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Revivalism (architecture)

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Title: Revivalism (architecture)  
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Language: English
Subject: Scarborough Historic District, New Classical architecture, Mycenaean Revival architecture, Revivalism, Neo-eclectic architecture
Publisher: World Heritage Encyclopedia

Revivalism (architecture)

Typical historicist house: Gründerzeit building by Arwed Roßbach in Leipzig, Germany (built in 1892)

Revivalism in architecture is the use of visual styles that consciously echo the style of a previous architectural era.

Modern-day revival styles can be summarized within New Classical Architecture, and sometimes under the umbrella term traditional architecture.

Western Architecture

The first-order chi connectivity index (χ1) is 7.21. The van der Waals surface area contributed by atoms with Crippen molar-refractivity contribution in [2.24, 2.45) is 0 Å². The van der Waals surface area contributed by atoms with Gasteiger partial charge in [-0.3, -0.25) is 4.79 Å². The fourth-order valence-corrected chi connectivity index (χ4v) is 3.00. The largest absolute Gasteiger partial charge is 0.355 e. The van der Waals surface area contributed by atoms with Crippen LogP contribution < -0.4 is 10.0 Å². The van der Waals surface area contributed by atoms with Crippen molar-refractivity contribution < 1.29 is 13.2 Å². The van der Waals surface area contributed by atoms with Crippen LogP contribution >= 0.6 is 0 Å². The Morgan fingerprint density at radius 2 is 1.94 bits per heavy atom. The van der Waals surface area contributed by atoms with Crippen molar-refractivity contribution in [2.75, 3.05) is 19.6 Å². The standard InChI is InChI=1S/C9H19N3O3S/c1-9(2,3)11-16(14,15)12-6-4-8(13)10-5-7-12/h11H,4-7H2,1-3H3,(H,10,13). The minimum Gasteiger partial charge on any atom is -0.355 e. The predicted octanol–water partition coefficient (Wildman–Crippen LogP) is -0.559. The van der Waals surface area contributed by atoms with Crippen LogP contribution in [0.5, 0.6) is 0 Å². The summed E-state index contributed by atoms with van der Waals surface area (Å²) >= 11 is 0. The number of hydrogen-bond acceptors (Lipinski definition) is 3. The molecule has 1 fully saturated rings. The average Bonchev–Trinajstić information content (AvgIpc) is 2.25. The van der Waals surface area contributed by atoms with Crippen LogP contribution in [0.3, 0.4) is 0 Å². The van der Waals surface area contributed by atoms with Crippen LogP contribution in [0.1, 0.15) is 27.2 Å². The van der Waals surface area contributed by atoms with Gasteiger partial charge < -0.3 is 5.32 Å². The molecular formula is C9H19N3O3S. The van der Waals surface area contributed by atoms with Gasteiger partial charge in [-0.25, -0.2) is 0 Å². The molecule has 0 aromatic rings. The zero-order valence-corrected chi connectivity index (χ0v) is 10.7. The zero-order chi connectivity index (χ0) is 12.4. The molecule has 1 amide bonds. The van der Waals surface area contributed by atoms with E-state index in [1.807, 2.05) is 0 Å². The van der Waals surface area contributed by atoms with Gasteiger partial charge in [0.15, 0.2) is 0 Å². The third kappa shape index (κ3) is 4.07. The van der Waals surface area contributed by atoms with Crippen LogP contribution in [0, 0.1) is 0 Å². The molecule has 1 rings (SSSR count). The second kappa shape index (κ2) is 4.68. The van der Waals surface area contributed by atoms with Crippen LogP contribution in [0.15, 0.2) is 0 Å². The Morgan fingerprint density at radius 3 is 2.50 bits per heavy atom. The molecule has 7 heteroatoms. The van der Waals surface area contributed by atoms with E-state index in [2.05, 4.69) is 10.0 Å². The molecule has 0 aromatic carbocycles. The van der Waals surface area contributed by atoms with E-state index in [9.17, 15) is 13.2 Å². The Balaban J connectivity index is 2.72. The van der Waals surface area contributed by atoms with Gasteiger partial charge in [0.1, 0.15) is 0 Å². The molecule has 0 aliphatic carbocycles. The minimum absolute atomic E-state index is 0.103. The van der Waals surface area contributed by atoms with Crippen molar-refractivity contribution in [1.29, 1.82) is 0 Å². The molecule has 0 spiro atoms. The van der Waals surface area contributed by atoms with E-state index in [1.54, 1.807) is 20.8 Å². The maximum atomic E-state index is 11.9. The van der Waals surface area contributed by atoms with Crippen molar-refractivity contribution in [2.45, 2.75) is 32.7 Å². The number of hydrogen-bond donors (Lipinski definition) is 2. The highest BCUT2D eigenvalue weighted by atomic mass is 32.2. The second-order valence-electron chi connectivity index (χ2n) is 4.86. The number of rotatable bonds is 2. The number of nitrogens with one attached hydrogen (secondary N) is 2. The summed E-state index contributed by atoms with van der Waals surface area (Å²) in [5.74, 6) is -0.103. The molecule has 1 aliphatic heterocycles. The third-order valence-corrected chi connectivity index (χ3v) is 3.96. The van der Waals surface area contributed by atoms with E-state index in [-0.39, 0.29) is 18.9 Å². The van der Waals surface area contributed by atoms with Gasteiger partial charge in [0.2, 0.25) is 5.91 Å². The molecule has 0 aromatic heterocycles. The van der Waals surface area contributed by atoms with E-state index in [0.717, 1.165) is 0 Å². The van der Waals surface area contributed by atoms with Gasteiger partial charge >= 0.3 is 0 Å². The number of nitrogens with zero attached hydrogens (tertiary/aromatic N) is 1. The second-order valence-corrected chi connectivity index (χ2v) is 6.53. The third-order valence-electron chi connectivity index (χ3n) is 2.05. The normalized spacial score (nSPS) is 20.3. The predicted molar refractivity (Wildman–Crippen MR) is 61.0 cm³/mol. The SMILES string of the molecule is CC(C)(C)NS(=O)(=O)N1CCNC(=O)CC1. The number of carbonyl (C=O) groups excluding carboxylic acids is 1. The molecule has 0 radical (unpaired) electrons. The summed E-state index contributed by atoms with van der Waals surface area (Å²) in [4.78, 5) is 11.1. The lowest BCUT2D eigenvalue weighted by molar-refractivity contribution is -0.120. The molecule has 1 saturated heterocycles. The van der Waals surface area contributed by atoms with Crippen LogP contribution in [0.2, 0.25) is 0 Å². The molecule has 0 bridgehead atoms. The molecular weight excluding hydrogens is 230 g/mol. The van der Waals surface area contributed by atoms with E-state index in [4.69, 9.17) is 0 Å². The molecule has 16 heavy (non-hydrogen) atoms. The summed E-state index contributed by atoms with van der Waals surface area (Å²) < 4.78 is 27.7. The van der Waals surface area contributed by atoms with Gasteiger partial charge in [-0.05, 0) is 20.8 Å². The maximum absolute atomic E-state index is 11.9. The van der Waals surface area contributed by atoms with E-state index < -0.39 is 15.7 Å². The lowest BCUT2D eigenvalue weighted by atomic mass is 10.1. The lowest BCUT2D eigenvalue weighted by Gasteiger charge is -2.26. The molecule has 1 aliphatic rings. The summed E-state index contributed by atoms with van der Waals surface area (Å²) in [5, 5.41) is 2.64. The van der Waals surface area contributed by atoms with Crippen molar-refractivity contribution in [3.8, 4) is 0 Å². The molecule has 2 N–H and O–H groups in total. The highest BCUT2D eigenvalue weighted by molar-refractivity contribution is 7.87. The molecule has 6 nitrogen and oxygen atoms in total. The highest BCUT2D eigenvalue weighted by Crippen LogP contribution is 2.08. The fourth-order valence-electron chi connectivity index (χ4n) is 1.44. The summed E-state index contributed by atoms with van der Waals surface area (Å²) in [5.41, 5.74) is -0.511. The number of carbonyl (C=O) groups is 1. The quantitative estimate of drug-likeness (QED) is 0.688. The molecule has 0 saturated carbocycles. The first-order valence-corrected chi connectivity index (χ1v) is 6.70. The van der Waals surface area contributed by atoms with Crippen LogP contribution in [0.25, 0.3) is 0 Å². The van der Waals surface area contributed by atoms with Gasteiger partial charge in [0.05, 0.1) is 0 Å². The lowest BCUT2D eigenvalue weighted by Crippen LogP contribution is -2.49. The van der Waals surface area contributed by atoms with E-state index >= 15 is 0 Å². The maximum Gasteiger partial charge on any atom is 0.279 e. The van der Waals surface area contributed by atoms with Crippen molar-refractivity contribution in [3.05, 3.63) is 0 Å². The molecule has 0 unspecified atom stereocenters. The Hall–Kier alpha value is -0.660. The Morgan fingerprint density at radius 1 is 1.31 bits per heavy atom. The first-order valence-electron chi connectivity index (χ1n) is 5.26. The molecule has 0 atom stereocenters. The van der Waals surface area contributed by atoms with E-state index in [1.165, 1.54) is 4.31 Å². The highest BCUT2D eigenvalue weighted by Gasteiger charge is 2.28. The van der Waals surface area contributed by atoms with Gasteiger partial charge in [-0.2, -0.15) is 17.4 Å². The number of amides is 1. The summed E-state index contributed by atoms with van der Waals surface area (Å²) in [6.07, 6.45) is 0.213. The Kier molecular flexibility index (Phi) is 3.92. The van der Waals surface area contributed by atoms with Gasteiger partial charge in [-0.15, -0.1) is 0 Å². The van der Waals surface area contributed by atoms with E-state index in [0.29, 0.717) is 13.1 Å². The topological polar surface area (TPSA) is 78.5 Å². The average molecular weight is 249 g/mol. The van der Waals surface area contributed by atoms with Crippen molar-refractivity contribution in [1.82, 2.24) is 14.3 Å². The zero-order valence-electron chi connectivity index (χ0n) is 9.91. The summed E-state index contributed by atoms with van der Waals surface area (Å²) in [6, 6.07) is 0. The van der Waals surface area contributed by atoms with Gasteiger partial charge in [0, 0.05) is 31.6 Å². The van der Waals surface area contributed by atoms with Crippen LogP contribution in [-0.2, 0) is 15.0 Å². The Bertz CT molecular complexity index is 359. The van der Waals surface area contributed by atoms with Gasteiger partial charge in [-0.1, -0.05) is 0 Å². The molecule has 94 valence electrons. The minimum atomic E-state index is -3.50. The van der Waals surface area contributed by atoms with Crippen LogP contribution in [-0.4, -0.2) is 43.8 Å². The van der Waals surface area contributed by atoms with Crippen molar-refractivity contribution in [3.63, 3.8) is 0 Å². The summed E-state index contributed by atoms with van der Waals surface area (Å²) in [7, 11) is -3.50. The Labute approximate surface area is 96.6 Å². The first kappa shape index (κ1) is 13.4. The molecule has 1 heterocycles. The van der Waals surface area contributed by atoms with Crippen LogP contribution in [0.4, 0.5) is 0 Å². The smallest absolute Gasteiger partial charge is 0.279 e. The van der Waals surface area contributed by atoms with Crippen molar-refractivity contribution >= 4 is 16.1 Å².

Mixed Movements
  • Gründerzeit – German historicist architecture of the 2nd half of the 19th century, distinctive style mélange; later variations included, e.g., "Heimatstil"
  • Historicism or Historism – mixed revivals that can include several older styles, combined with new elements
  • New Classical Architecture – an umbrella term for modern-day architecture following pre-modernist principles
  • Traditionalist School – revival of different regional traditional styles
  • Vernacular architecture – umbrella term for regional architecture traditions continuing through the eras, also used and cited in revival architecture
Preclassical Revival
Classical Revival
Postclassical Revival
Medieval Revival
Schwerin Palace, historical ducal seat of Mecklenburg, Germany – an example of pompous renaissance revival for representation purposes (built in 1857)
Renaissance Revival
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